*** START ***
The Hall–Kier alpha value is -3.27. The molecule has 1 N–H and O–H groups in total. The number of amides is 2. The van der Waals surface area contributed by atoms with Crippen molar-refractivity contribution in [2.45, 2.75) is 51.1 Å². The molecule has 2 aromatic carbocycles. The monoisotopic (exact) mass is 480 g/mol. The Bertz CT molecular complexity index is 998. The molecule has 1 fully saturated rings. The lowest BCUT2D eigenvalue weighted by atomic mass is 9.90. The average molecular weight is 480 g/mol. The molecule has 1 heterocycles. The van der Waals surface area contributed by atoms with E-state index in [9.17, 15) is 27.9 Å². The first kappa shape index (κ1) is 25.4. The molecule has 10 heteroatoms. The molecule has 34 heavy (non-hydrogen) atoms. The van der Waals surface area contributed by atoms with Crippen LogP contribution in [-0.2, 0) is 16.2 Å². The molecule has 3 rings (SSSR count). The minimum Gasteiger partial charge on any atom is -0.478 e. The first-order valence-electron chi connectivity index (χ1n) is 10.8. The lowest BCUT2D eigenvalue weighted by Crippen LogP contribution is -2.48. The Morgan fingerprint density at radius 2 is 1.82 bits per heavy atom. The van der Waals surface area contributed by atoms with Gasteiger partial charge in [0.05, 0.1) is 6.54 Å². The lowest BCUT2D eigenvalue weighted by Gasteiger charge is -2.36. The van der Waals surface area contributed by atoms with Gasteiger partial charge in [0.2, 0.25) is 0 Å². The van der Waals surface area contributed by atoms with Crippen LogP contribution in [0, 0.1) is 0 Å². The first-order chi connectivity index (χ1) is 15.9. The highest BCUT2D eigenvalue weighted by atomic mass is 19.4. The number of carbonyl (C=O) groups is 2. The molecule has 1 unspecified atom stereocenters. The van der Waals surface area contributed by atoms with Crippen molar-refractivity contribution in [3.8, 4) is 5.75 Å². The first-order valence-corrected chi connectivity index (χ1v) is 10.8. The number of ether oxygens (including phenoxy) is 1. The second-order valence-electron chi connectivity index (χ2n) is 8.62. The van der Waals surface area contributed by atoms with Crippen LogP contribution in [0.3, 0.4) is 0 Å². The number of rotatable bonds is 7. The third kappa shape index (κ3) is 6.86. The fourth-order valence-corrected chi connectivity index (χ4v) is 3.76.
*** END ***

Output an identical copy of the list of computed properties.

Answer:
The Hall–Kier alpha value is -3.27. The molecule has 1 N–H and O–H groups in total. The number of amides is 2. The van der Waals surface area contributed by atoms with Crippen molar-refractivity contribution in [2.45, 2.75) is 51.1 Å². The molecule has 2 aromatic carbocycles. The monoisotopic (exact) mass is 480 g/mol. The Bertz CT molecular complexity index is 998. The molecule has 1 fully saturated rings. The lowest BCUT2D eigenvalue weighted by atomic mass is 9.90. The average molecular weight is 480 g/mol. The molecule has 1 heterocycles. The van der Waals surface area contributed by atoms with E-state index in [9.17, 15) is 27.9 Å². The first kappa shape index (κ1) is 25.4. The molecule has 10 heteroatoms. The molecule has 34 heavy (non-hydrogen) atoms. The van der Waals surface area contributed by atoms with Crippen LogP contribution in [-0.2, 0) is 16.2 Å². The molecule has 3 rings (SSSR count). The minimum Gasteiger partial charge on any atom is -0.478 e. The first-order valence-electron chi connectivity index (χ1n) is 10.8. The lowest BCUT2D eigenvalue weighted by Crippen LogP contribution is -2.48. The Morgan fingerprint density at radius 2 is 1.82 bits per heavy atom. The van der Waals surface area contributed by atoms with Gasteiger partial charge in [0.05, 0.1) is 6.54 Å². The lowest BCUT2D eigenvalue weighted by Gasteiger charge is -2.36. The van der Waals surface area contributed by atoms with Gasteiger partial charge in [0.2, 0.25) is 0 Å². The van der Waals surface area contributed by atoms with Crippen LogP contribution in [0, 0.1) is 0 Å². The first-order chi connectivity index (χ1) is 15.9. The highest BCUT2D eigenvalue weighted by atomic mass is 19.4. The number of carbonyl (C=O) groups is 2. The molecule has 1 unspecified atom stereocenters. The van der Waals surface area contributed by atoms with Crippen molar-refractivity contribution in [3.8, 4) is 5.75 Å². The first-order valence-corrected chi connectivity index (χ1v) is 10.8. The number of ether oxygens (including phenoxy) is 1. The second-order valence-electron chi connectivity index (χ2n) is 8.62. The van der Waals surface area contributed by atoms with Crippen LogP contribution in [0.3, 0.4) is 0 Å². The number of rotatable bonds is 7. The third kappa shape index (κ3) is 6.86. The fourth-order valence-corrected chi connectivity index (χ4v) is 3.76.